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March Medium/Long Range Discussion


WinterWxLuvr
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2 minutes ago, LP08 said:

GFS goes from 48 to 29 and snow from 12z Saturday to 18z Saturday.  FUN!

Oh boy, all we need is a 20F drop in 6 hours of daylight in mid March. Lock this up!

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1 minute ago, WxUSAF said:

Oh boy, all we need is a 20F drop in 6 hours of daylight in mid March. Lock this up!

Only 19...big difference :wub:

 

I've never been more confident in something not happening...lol

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17 minutes ago, LP08 said:

Only 19...big difference :wub:

 

I've never been more confident in something not happening...lol

As we know it is rare to happen but if any set up can do it this is the one. Saturday is far from impossible. @MillvilleWx talked about how potent this front is. Since his post the models have trended much colder. 

As always we'll see!

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15 minutes ago, HighStakes said:

As we know it is rare to happen but if any set up can do it this is the one. Saturday is far from impossible. @MillvilleWx talked about how potent this front is. Since his post the models have trended much colder. 

As always we'll see!

Well, it's pretty clear that we'll have some blast of cold come in on Saturday.  The key is, does the frontal wave develop "in time" for us or not?  That low does blow up as it moves rapidly northeast.  But we'd need it to be in a place that is still giving us precip when it does cool off.

ETA:  Best example offhand that I can think of is March 5, 2015.  Which was probably about as perfect a scenario as you can get.  Cold front moved through early in the morning with rain, there was a lull, and then the wave moved through dumping 6"+ snow on us in about 6 hours or so.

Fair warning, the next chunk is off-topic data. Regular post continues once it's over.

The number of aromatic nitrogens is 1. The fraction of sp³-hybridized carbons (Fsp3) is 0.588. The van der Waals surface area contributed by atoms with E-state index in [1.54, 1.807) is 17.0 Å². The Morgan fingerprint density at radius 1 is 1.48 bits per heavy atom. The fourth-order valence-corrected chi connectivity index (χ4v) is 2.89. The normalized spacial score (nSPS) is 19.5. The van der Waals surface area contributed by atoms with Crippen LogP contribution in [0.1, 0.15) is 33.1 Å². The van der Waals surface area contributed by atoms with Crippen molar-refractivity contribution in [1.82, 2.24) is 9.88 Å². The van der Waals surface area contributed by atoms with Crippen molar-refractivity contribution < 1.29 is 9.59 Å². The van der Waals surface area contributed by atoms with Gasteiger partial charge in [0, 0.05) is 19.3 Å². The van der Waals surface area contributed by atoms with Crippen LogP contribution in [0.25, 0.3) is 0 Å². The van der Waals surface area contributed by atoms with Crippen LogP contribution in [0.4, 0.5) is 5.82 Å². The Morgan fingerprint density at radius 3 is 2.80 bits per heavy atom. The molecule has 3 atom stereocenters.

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Just now, CAPE said:

1647108000-b2c9TeGPfmc.png

good trends....and arctic air...good combination to end winter on a high note. A few more good trends like this and this could be a winter storm warning event lol

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1 hour ago, Always in Zugzwang said:

Well, it's pretty clear that we'll have some blast of cold come in on Saturday.  The key is, does the frontal wave develop "in time" for us or not?  That low does blow up as it moves rapidly northeast.  But we'd need it to be in a place that is still giving us precip when it does cool off.

ETA:  Best example offhand that I can think of is March 5, 2015.  Which was probably about as perfect a scenario as you can get.  Cold front moved through early in the morning with rain, there was a lull, and then the wave moved through dumping 6"+ snow on us in about 6 hours or so.

I can think of several other examples. Unfortunately I have to run out on an appointment. If I remember I'll list a few later.

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1 minute ago, mappy said:

you're such a baby ;) 

It really was a fantastic storm. 

Jan 1996 was amazing too. And I can remember that one very well because I had just gotten over the chicken pox, and then it snowed and school was out for a week. So I got to play with friends, while both my sisters were stuck at home with the chicken pox I had given them. :lol: 

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8 minutes ago, WinterWxLuvr said:

Euro and gfs look pretty cold for Sunday morning 

Snowcover enhanced to be sure, but the airmass looks cold. And transitory. Seems like 10s are a good bet for areas outside the metro corridor even without snowcover. Inside metro corridor, probably need snowcover to get that cold Sunday. 

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4 hours ago, WxUSAF said:

Oh boy, all we need is a 20F drop in 6 hours of daylight in mid March. Lock this up!

Actually… 19 degrees in 6 hours is really not a huge deal. March, April, July. Doesn’t matter. It happens and happens pretty often. Especially up this way. 

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9 minutes ago, jayyy said:

Actually… 19 degrees in 6 hours is really not a huge deal. March, April, July. Doesn’t matter. It happens and happens pretty often. Especially up this way. 

It's not like where you live is all that much different than where many of the rest of us live. You drop 19 degrees, we drop 19 degrees. It's just that you might start a few degrees lower than others and the front comes through your area earlier than it does farther south and east.

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5 minutes ago, mattie g said:

It's not like where you live is all that much different than where many of the rest of us live. You drop 19 degrees, we drop 19 degrees. It's just that you might start a few degrees lower than others and the front comes through your area earlier than it does farther south and east.

C'mon dude, Carroll County is the northern hinterlands. Way up north. With mountains and stuff.

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